A friend's son recently had his thyroid test and she was mightily relieved. All kids in the prefecture are to be tested once every two years but it's taken a while to get round everyone. Another friend's daughter had the 'whole body counter' scan and thyroid test last year. From what I read in the papers, the risk of thyroid problems seems to be low. There was an international conference in Tokyo a few weeks ago refuting the WHO's earlier high estimate of risk. It's proving hard to work things out as Iodine 131 has a half life of only 8 days and in the chaos that followed the earthquake the necessary measurements were not done. A recent documentary on NHK was basically a paean to the scholars - physicists, radiation measurement experts, meteorologists - who are working together to salvage data and piece together a map showing how much Iodine 131 people were exposed to. But Fukushima Daiichi emitted one tenth the amount of iodine as Chernobyl and experts are saying the risk is low. Parents seem reassured by the system that's been put in place for testing.
(18 February 2013  Just been announced that a third case of thyroid cancer has been detected. Experts are saying that the thyroid cancers at Chernobyl developed 5-6 years after the accident and that these cases are nothing to do with the accident here; they are tumours which ordinarily would not be detected until the kids were in their 20s and 30s. We certainly hope so.) 

Parents are careful about food. All the parents I have spoken to use bottled water. They all want to know where their food comes from, yet to my surprise, several people told me they would rather eat food grown in Fukushima because they know it's been tested rather than food from neighbouring areas. Since last autumn every school has been supplied with equipment to measure school meals. One meal is chopped up and tested before the rest is served. The menu, the results and the sources of the ingredients are on school websites. I haven't heard of any sudden lunch cancellations yet!

Decommissioning is going to take 40 years. What if there were another accident? Certainly, there's always that worry. But if it's not one thing, it's another. Chemical smog from China is plaguing other areas of Japan. You have to get on with life, earn a living, and bring your kids up as best you can. The parents that I know seem satisfied with the measures the prefecture has taken and are doing just that.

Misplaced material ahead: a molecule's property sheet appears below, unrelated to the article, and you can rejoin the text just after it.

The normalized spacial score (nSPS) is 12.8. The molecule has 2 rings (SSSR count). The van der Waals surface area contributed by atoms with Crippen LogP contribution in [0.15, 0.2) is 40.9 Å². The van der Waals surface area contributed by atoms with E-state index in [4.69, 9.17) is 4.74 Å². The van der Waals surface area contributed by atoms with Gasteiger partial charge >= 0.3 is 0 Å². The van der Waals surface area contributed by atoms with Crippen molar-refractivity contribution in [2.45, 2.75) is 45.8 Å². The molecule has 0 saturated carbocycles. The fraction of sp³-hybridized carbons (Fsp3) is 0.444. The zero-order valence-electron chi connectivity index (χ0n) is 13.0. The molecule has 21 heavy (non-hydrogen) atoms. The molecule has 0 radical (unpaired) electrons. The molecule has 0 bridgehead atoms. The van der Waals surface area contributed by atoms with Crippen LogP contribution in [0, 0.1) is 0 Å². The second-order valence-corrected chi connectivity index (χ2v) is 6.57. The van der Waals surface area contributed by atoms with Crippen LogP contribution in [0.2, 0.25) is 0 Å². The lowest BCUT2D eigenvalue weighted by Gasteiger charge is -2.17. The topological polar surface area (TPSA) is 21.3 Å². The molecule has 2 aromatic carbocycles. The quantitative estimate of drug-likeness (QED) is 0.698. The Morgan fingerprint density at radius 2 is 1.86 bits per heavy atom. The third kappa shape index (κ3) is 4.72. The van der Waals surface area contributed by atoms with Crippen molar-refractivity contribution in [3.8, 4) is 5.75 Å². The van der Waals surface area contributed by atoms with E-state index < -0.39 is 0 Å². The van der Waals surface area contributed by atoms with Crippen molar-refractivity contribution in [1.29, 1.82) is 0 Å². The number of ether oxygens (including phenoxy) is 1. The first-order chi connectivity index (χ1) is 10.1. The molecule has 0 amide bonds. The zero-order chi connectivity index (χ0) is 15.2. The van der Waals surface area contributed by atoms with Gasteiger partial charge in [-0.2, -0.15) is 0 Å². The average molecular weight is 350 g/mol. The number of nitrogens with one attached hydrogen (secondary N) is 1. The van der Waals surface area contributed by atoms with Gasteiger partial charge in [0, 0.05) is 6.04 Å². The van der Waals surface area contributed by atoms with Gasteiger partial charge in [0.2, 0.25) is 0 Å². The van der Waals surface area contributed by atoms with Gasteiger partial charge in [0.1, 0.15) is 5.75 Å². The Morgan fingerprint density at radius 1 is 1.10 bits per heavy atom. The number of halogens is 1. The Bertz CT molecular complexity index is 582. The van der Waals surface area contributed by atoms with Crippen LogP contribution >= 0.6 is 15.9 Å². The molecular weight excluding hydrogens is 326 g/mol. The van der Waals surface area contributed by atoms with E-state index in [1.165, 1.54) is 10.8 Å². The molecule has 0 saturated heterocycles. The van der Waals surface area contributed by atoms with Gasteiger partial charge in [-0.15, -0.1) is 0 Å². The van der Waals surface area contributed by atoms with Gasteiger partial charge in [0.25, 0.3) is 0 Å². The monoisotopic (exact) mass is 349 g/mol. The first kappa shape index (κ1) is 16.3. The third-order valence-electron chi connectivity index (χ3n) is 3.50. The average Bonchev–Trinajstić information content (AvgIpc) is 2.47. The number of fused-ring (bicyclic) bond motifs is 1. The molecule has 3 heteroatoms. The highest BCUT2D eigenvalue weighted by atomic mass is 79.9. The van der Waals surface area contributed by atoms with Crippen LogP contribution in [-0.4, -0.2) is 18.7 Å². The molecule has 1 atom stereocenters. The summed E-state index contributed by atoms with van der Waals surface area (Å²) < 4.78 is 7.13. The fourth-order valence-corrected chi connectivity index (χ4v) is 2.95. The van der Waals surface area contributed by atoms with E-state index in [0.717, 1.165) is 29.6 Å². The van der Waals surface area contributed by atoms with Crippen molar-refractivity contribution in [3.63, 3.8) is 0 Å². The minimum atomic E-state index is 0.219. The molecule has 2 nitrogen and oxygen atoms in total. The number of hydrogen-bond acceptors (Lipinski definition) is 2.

P.S. Fukushima has never been top of the education league tables but one recent survey showed that children's interest and willingness to learn was above average in all subjects. Like all of us, the kids must have grown stronger as a result of the disaster.

Difficult Sums

January's paypacket slightly less than the month before. The new tax to pay for the disaster went into force at the start of the year. It means that income tax has gone up by 2.1% but in my case it's only a  few hundred yen, not as much as I thought it would be. The tax will go on for 25 years.

The budget for Fukushima prefecture has just been announced and I've been wrestling with the figures. Not with the content of the budget but with the maths. I feel innumerate. For a company CEO this is not good. You see, the papers quote the figures in units of 100 million and 10,000 yen - that's oku and man. And it's driving me crazy. When I first inherited my husband's business, all the figures were in man, units of 10,000. Eventually I got the financial information stated in units of 1,000 yen but the sales department held out for another 10 years before eventually changing over. Now the company figures are all the same, the commas are in the right place, and the figures mean something.

I have a mental picture of 1 oku. It's 100 million yen, that's 700,000 GBP or at 100yen/$, 1 million dollars. 10 oku is one billion. So far so good. But I have a real problem with man, or 10,000's, and when in the paper you come across figures like 21,859,515 man (the amount allocated for decontamination) then you really have to think. For your information it's 218,595,150,000 or 218 billion yen. You see what I mean? Sorry about the rant. My Japanese is fluent but at times like this I realise that to be truly bilingual you need to absorb the concept of counting in 10,000's with your mother's milk. Do they count like this in China? Does anyone know?

Anyway back to the budget. Let's not mention figures! Suffice it to say it's roughly double what it was in normal times, before the disaster. But 53% is to be spent on measures to deal with the disaster. So considering all the extra work involved and the fact that the prefecture's emergency reserves are depleted, this is not as generous as would first appear. The figure above for decontamination work is 12% of the budget, only slightly less than the education budget. 

In addition to basic things like paying for the police and building roads, there are numerous projects to speed up the recovery such as building affordable housing, support for mothers and children, new measures to support agriculture, small businesses and tourism, and money to promote new forms of energy. But the amount of money being spent in the aftermath of this accident is shocking.